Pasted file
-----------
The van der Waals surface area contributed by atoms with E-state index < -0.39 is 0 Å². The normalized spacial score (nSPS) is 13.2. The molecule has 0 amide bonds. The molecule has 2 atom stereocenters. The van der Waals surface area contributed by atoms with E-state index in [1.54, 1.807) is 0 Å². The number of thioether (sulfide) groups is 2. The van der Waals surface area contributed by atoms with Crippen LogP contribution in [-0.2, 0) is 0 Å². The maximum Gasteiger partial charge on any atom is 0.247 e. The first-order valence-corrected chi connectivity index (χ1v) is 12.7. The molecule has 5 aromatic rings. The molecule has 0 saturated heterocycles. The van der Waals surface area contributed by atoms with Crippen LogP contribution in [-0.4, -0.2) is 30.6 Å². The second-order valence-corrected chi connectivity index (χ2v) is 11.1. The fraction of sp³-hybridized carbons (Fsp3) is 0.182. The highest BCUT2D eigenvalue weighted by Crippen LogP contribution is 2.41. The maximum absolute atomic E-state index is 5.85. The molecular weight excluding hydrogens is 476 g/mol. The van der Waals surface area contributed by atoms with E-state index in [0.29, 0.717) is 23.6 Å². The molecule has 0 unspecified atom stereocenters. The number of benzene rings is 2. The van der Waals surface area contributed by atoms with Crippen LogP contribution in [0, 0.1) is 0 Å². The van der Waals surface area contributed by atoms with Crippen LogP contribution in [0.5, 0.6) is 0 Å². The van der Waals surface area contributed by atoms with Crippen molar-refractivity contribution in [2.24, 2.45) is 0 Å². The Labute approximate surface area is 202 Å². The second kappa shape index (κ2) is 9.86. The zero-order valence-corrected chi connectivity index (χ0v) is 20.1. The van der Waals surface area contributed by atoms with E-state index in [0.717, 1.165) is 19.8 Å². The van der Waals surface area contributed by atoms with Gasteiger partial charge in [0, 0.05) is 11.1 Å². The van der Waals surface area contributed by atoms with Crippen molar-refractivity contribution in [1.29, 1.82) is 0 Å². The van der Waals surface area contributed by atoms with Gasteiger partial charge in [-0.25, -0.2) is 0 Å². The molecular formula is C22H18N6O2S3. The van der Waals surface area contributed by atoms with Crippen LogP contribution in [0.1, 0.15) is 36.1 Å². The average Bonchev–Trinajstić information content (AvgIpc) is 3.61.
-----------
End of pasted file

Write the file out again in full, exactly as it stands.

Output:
The van der Waals surface area contributed by atoms with E-state index < -0.39 is 0 Å². The normalized spacial score (nSPS) is 13.2. The molecule has 0 amide bonds. The molecule has 2 atom stereocenters. The van der Waals surface area contributed by atoms with E-state index in [1.54, 1.807) is 0 Å². The number of thioether (sulfide) groups is 2. The van der Waals surface area contributed by atoms with Crippen LogP contribution in [-0.2, 0) is 0 Å². The maximum Gasteiger partial charge on any atom is 0.247 e. The first-order valence-corrected chi connectivity index (χ1v) is 12.7. The molecule has 5 aromatic rings. The molecule has 0 saturated heterocycles. The van der Waals surface area contributed by atoms with Crippen LogP contribution in [-0.4, -0.2) is 30.6 Å². The second-order valence-corrected chi connectivity index (χ2v) is 11.1. The fraction of sp³-hybridized carbons (Fsp3) is 0.182. The highest BCUT2D eigenvalue weighted by Crippen LogP contribution is 2.41. The maximum absolute atomic E-state index is 5.85. The molecular weight excluding hydrogens is 476 g/mol. The van der Waals surface area contributed by atoms with E-state index in [0.29, 0.717) is 23.6 Å². The molecule has 0 unspecified atom stereocenters. The number of benzene rings is 2. The van der Waals surface area contributed by atoms with Crippen LogP contribution in [0, 0.1) is 0 Å². The van der Waals surface area contributed by atoms with Crippen LogP contribution in [0.5, 0.6) is 0 Å². The van der Waals surface area contributed by atoms with Crippen molar-refractivity contribution in [2.24, 2.45) is 0 Å². The Labute approximate surface area is 202 Å². The second kappa shape index (κ2) is 9.86. The zero-order valence-corrected chi connectivity index (χ0v) is 20.1. The van der Waals surface area contributed by atoms with E-state index in [0.717, 1.165) is 19.8 Å². The van der Waals surface area contributed by atoms with Gasteiger partial charge in [0, 0.05) is 11.1 Å². The van der Waals surface area contributed by atoms with Crippen molar-refractivity contribution in [1.29, 1.82) is 0 Å². The van der Waals surface area contributed by atoms with Gasteiger partial charge in [-0.25, -0.2) is 0 Å². The molecular formula is C22H18N6O2S3. The van der Waals surface area contributed by atoms with Crippen LogP contribution in [0.1, 0.15) is 36.1 Å². The average Bonchev–Trinajstić information content (AvgIpc) is 3.61.